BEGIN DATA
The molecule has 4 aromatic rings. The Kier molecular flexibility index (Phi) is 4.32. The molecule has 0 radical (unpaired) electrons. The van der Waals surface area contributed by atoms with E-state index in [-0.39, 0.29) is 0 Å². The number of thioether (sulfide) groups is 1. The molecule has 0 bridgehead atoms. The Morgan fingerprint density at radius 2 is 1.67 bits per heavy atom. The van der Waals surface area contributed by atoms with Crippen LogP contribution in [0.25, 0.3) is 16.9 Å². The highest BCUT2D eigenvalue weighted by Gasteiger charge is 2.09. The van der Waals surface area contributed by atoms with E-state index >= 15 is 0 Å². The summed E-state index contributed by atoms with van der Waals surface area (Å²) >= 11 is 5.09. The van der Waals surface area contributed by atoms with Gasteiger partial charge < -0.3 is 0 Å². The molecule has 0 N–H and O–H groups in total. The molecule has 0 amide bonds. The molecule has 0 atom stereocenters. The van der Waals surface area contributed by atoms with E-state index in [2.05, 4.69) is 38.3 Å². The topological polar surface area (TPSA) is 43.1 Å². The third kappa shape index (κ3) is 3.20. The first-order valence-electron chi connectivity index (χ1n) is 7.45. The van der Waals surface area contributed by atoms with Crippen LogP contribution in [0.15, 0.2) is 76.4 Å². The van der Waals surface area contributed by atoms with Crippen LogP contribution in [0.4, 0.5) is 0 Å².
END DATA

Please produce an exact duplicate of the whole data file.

The molecule has 4 aromatic rings. The Kier molecular flexibility index (Phi) is 4.32. The molecule has 0 radical (unpaired) electrons. The van der Waals surface area contributed by atoms with E-state index in [-0.39, 0.29) is 0 Å². The number of thioether (sulfide) groups is 1. The molecule has 0 bridgehead atoms. The Morgan fingerprint density at radius 2 is 1.67 bits per heavy atom. The van der Waals surface area contributed by atoms with Crippen LogP contribution in [0.25, 0.3) is 16.9 Å². The highest BCUT2D eigenvalue weighted by Gasteiger charge is 2.09. The van der Waals surface area contributed by atoms with E-state index >= 15 is 0 Å². The summed E-state index contributed by atoms with van der Waals surface area (Å²) >= 11 is 5.09. The van der Waals surface area contributed by atoms with Gasteiger partial charge < -0.3 is 0 Å². The molecule has 0 N–H and O–H groups in total. The molecule has 0 amide bonds. The molecule has 0 atom stereocenters. The van der Waals surface area contributed by atoms with E-state index in [2.05, 4.69) is 38.3 Å². The topological polar surface area (TPSA) is 43.1 Å². The third kappa shape index (κ3) is 3.20. The first-order valence-electron chi connectivity index (χ1n) is 7.45. The van der Waals surface area contributed by atoms with Crippen LogP contribution in [0.15, 0.2) is 76.4 Å². The van der Waals surface area contributed by atoms with Crippen LogP contribution in [0.4, 0.5) is 0 Å².